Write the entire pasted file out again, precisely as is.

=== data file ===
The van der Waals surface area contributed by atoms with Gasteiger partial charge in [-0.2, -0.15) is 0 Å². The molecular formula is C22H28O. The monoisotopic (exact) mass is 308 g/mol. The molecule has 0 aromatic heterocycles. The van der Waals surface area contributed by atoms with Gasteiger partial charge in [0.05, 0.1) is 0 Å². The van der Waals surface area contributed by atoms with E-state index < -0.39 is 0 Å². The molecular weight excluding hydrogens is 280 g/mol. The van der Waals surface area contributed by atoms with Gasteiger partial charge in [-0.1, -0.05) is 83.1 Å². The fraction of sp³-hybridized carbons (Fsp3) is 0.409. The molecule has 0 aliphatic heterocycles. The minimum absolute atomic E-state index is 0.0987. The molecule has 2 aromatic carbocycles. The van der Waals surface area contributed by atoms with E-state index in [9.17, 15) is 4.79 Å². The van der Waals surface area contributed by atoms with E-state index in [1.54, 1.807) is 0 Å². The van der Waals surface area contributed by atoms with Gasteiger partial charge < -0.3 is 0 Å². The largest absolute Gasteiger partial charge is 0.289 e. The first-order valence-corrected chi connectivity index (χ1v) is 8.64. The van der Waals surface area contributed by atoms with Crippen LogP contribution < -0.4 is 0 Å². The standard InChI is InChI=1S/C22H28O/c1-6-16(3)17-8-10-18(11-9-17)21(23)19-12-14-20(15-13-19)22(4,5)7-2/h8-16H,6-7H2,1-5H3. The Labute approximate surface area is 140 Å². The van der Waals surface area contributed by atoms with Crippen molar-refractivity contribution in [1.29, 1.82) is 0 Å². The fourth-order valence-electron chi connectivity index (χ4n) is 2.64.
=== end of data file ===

The van der Waals surface area contributed by atoms with Gasteiger partial charge in [-0.2, -0.15) is 0 Å². The molecular formula is C22H28O. The monoisotopic (exact) mass is 308 g/mol. The molecule has 0 aromatic heterocycles. The van der Waals surface area contributed by atoms with Gasteiger partial charge in [0.05, 0.1) is 0 Å². The van der Waals surface area contributed by atoms with E-state index < -0.39 is 0 Å². The molecular weight excluding hydrogens is 280 g/mol. The van der Waals surface area contributed by atoms with Gasteiger partial charge in [-0.1, -0.05) is 83.1 Å². The fraction of sp³-hybridized carbons (Fsp3) is 0.409. The molecule has 0 aliphatic heterocycles. The minimum absolute atomic E-state index is 0.0987. The molecule has 2 aromatic carbocycles. The van der Waals surface area contributed by atoms with E-state index in [9.17, 15) is 4.79 Å². The van der Waals surface area contributed by atoms with E-state index in [1.54, 1.807) is 0 Å². The van der Waals surface area contributed by atoms with Gasteiger partial charge < -0.3 is 0 Å². The largest absolute Gasteiger partial charge is 0.289 e. The first-order valence-corrected chi connectivity index (χ1v) is 8.64. The van der Waals surface area contributed by atoms with Crippen LogP contribution < -0.4 is 0 Å². The standard InChI is InChI=1S/C22H28O/c1-6-16(3)17-8-10-18(11-9-17)21(23)19-12-14-20(15-13-19)22(4,5)7-2/h8-16H,6-7H2,1-5H3. The Labute approximate surface area is 140 Å². The van der Waals surface area contributed by atoms with Crippen molar-refractivity contribution in [1.29, 1.82) is 0 Å². The fourth-order valence-electron chi connectivity index (χ4n) is 2.64.